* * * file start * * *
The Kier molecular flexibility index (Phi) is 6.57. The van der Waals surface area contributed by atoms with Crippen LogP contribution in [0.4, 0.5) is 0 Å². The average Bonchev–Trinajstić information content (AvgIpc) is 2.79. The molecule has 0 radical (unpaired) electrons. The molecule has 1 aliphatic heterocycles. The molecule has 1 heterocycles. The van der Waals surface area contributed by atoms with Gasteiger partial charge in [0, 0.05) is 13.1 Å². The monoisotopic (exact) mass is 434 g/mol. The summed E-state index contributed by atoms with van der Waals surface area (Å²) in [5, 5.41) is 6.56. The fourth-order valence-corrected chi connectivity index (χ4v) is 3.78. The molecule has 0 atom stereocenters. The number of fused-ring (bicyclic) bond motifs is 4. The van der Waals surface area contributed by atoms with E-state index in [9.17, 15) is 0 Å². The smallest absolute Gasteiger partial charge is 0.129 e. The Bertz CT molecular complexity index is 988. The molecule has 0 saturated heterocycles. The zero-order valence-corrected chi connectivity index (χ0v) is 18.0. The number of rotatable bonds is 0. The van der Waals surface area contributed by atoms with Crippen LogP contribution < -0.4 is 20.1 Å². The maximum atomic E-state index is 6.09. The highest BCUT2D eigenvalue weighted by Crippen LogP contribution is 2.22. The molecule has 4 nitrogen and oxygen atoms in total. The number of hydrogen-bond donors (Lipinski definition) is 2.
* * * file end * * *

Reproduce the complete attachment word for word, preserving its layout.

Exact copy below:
The Kier molecular flexibility index (Phi) is 6.57. The van der Waals surface area contributed by atoms with Crippen LogP contribution in [0.4, 0.5) is 0 Å². The average Bonchev–Trinajstić information content (AvgIpc) is 2.79. The molecule has 0 radical (unpaired) electrons. The molecule has 1 aliphatic heterocycles. The molecule has 1 heterocycles. The van der Waals surface area contributed by atoms with Gasteiger partial charge in [0, 0.05) is 13.1 Å². The monoisotopic (exact) mass is 434 g/mol. The summed E-state index contributed by atoms with van der Waals surface area (Å²) in [5, 5.41) is 6.56. The fourth-order valence-corrected chi connectivity index (χ4v) is 3.78. The molecule has 0 atom stereocenters. The number of fused-ring (bicyclic) bond motifs is 4. The van der Waals surface area contributed by atoms with E-state index in [9.17, 15) is 0 Å². The smallest absolute Gasteiger partial charge is 0.129 e. The Bertz CT molecular complexity index is 988. The molecule has 0 saturated heterocycles. The zero-order valence-corrected chi connectivity index (χ0v) is 18.0. The number of rotatable bonds is 0. The van der Waals surface area contributed by atoms with Crippen LogP contribution < -0.4 is 20.1 Å². The maximum atomic E-state index is 6.09. The highest BCUT2D eigenvalue weighted by Crippen LogP contribution is 2.22. The molecule has 4 nitrogen and oxygen atoms in total. The number of hydrogen-bond donors (Lipinski definition) is 2.